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Bird’s nest parenting could work for you

Many of us will have tuned into Martin Compston’s recent STV drama – Our House – which told the story of Fi and Bram Lawson – a separated couple with children learning to navigate new living arrangements – whilst also (in Bram’s case) dealing with a multi-million-pound blackmail and property fraud!

The show depicted a separated couple implementing a ‘Bird’s Nest Parenting’ approach. Bird’s Nest Parenting involves the family home (“the nest”) where the children (“the chicks”) continue to live and the parents (“the birds”) are the ones who move back and forth.

This allows things to remain consistent for the children. They stay in one house, and one bedroom, and continue at the same school. The parents essentially take it in turns to stay in the house with the children, finding alternative solutions for when they aren’t. This might be staying with family or friends or, as was the case for the Lawsons, renting a small property.

Is this a realistic option for separating parents in Scotland? Yes, it could be. However, it’s important to examine this in the context of our legal framework in Scotland. Too often, parents find themselves walking a tightrope between doing what’s best for their children, whilst allowing them to move on with their lives as individuals.

The law relating to separation and finances envisages a clean break, where financial ties to one another are severed completely – by selling, transferring and retaining assets and debts. It’s important to highlight that retaining a jointly-owned property and possibly a mortgage would not necessarily achieve this – certainly not in the short term. There would remain a financial commitment and relationship between the parties.

On the other hand, the law relating to children focuses on outcomes that represent whatever is in the children’s best interests. The needs and desires of parents often take a back seat. Therefore, it is easy to see how the bird’s nest option works for the children when their welfare is in the spotlight.

There are potential financial benefits to the bird’s nest parenting option. It might not be viable at the point of separation to sell the house due to a turbulent property market. Retaining the property might allow the situation to improve so that once the chicks have flown the nest, both parties are in a better financial position.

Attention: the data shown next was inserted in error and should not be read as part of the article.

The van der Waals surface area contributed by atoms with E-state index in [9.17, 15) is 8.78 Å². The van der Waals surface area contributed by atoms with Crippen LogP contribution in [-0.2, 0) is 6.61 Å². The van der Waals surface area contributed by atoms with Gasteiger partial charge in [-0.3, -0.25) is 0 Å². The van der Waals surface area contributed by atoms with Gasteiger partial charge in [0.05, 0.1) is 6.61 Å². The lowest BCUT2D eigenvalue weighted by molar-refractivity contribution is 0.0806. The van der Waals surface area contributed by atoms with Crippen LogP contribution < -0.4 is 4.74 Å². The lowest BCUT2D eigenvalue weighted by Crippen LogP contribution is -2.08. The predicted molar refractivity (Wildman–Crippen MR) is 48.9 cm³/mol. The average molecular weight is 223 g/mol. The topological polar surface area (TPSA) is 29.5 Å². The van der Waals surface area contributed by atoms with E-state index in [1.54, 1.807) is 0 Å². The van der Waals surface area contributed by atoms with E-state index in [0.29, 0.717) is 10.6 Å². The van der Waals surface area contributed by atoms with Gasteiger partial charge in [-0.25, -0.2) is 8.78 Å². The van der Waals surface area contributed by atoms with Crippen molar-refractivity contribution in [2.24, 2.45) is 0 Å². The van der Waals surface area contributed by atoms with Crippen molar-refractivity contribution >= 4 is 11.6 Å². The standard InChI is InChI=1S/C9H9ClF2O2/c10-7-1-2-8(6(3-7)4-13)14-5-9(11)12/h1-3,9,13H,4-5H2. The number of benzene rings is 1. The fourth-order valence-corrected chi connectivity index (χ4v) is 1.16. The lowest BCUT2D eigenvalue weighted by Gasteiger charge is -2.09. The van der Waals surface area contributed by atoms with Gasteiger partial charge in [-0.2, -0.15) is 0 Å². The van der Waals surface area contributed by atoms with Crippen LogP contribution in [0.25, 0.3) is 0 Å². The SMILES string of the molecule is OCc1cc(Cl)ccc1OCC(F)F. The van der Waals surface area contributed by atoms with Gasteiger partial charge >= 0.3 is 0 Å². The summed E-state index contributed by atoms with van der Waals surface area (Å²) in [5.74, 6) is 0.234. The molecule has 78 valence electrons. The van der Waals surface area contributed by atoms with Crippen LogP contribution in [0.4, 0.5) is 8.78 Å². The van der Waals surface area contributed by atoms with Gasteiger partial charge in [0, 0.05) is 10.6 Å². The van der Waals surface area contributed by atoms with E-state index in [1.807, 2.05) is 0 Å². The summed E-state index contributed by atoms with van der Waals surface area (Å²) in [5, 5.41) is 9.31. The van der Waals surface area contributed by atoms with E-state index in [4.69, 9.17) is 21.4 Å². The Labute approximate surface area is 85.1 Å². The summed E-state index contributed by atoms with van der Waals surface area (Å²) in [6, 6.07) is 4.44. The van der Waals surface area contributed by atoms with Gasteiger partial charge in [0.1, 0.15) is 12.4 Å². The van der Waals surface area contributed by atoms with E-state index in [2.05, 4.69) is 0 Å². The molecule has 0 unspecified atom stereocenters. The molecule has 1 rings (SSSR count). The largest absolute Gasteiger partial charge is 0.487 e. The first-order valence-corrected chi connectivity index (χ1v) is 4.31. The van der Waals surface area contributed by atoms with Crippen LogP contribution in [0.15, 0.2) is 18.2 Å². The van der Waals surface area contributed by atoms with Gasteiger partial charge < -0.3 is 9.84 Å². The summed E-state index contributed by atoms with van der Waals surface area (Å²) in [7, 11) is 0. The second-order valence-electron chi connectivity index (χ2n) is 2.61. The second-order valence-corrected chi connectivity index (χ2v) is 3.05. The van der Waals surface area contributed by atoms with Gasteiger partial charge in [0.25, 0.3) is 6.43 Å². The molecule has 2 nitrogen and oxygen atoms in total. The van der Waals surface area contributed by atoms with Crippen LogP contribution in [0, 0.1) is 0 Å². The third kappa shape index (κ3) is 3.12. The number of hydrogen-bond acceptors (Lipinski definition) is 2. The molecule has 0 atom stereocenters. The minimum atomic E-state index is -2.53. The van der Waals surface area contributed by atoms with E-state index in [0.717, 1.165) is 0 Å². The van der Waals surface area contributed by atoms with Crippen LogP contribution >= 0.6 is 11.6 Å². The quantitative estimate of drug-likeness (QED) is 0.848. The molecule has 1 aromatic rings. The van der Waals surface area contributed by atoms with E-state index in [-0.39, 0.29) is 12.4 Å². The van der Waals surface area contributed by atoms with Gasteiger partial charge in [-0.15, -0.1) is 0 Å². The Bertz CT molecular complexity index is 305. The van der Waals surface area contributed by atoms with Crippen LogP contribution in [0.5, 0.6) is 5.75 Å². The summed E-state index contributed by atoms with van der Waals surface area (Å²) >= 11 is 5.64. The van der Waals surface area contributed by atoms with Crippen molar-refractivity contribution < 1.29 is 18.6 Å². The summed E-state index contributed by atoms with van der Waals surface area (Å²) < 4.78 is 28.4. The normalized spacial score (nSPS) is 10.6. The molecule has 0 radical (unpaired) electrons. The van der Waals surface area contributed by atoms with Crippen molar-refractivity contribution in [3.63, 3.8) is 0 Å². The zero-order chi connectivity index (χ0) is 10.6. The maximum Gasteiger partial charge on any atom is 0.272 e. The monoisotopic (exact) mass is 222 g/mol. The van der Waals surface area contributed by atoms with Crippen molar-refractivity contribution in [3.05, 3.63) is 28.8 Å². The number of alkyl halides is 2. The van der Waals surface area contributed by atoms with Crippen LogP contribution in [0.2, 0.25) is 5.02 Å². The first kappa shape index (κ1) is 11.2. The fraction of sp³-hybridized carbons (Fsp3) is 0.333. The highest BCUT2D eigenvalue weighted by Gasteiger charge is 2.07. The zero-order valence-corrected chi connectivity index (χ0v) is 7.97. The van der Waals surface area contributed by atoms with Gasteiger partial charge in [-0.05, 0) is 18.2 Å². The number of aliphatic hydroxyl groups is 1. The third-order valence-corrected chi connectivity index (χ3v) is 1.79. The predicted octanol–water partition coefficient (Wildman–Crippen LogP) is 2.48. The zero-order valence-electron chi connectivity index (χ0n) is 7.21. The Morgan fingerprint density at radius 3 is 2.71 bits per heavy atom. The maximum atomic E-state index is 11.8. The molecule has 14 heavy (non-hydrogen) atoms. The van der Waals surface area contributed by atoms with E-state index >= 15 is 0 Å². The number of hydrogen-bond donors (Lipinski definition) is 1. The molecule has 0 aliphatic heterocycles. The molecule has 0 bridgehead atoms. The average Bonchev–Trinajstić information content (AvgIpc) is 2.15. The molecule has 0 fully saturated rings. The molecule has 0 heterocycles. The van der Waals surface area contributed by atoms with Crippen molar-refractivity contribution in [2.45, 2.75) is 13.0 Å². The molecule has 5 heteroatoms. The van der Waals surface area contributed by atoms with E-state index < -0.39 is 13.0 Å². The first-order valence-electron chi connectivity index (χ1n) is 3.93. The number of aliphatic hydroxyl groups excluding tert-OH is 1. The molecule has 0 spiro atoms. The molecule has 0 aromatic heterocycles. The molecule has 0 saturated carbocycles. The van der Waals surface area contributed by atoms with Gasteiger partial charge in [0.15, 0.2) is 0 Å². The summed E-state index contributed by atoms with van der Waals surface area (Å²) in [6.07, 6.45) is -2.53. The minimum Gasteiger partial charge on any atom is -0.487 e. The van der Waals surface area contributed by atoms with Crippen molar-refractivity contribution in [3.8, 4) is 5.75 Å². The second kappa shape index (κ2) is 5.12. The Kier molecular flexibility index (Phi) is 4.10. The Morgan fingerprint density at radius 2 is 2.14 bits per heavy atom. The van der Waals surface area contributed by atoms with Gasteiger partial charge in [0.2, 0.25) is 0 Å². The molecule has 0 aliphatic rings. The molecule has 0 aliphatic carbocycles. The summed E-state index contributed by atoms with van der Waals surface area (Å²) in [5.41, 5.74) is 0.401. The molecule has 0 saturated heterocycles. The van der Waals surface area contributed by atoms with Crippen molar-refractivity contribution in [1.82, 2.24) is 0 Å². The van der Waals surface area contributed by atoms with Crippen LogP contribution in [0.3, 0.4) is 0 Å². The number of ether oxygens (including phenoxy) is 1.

However, retaining a jointly-owned asset post-separation comes with risks – who pays for what? What happens if either party meets a new partner? What happens if one person wants out and the other doesn’t? In order for it to work, there needs to be a clear framework for what will happen in a number of scenarios. This is achievable in Scotland by regulating this in a Minute of Agreement – essentially a binding contract between parties. For example, parties might agree to retain the property until their youngest child attains a certain age.

One factor which may assist in ensuring a successful bird’s nest arrangement (or any arrangement involving children) is the involvement of a third party – in essence, a form of mediation.

This allows couples to focus on the things that will impede them moving forward. In England, it is a prerequisite in the majority of child cases for parties to have at least one exploratory meeting about mediation before they raise court proceedings, and funding has been made available in some situations to allow people to access this form of alternative dispute resolution.

This too is envisaged in Scotland and the Children (Scotland) Act of 2020 makes specific provision for the government to run a pilot scheme similar to that in England. The pandemic has stalled progress with this, but it has to happen and will mark a huge shift towards encouraging parents to look at other ways of resolving difficult issues.

Putting yourself in your children’s shoes when making decisions surrounding separation is certainly an admirable feature of bird’s nest parenting and one that can and should apply, even when “bird-nesting” is not an option.

Making decisions that focus on minimising the impact of separation on children will have lifelong benefits for them and encourage a more cooperative approach to separation. This doesn’t need to be at the expense of a clean break – but you might need a little assistance to help you get there.

This article was first published in The Scotsman on 28 March 2022.